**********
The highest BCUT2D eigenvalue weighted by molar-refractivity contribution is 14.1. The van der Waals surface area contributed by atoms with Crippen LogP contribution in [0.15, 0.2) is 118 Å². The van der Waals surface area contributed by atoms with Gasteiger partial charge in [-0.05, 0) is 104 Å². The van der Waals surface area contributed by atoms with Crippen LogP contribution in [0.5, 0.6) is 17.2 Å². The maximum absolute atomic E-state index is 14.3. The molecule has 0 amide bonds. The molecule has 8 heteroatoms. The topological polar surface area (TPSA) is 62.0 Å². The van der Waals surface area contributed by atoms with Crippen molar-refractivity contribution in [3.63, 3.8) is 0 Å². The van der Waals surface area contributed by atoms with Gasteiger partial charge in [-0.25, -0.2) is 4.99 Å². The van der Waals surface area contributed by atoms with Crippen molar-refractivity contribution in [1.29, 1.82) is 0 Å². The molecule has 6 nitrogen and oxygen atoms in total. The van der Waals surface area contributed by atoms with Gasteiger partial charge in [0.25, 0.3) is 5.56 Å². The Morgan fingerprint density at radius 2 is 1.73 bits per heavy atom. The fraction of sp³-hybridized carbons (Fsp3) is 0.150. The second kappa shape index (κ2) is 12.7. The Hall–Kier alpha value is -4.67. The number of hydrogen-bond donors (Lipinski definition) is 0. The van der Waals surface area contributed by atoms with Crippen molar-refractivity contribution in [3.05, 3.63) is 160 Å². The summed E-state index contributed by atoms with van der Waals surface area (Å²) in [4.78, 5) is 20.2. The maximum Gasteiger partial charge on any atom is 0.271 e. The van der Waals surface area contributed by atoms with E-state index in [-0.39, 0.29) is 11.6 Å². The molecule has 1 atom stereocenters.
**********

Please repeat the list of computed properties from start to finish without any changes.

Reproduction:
The highest BCUT2D eigenvalue weighted by molar-refractivity contribution is 14.1. The van der Waals surface area contributed by atoms with Crippen LogP contribution in [0.15, 0.2) is 118 Å². The van der Waals surface area contributed by atoms with Gasteiger partial charge in [-0.05, 0) is 104 Å². The van der Waals surface area contributed by atoms with Crippen LogP contribution in [0.5, 0.6) is 17.2 Å². The maximum absolute atomic E-state index is 14.3. The molecule has 0 amide bonds. The molecule has 8 heteroatoms. The topological polar surface area (TPSA) is 62.0 Å². The van der Waals surface area contributed by atoms with Crippen molar-refractivity contribution in [3.63, 3.8) is 0 Å². The van der Waals surface area contributed by atoms with Gasteiger partial charge in [-0.25, -0.2) is 4.99 Å². The van der Waals surface area contributed by atoms with Crippen molar-refractivity contribution in [1.29, 1.82) is 0 Å². The molecule has 6 nitrogen and oxygen atoms in total. The van der Waals surface area contributed by atoms with Gasteiger partial charge in [0.25, 0.3) is 5.56 Å². The Morgan fingerprint density at radius 2 is 1.73 bits per heavy atom. The fraction of sp³-hybridized carbons (Fsp3) is 0.150. The second kappa shape index (κ2) is 12.7. The Hall–Kier alpha value is -4.67. The number of hydrogen-bond donors (Lipinski definition) is 0. The van der Waals surface area contributed by atoms with Crippen molar-refractivity contribution in [3.05, 3.63) is 160 Å². The summed E-state index contributed by atoms with van der Waals surface area (Å²) in [4.78, 5) is 20.2. The maximum Gasteiger partial charge on any atom is 0.271 e. The van der Waals surface area contributed by atoms with E-state index in [-0.39, 0.29) is 11.6 Å². The molecule has 1 atom stereocenters.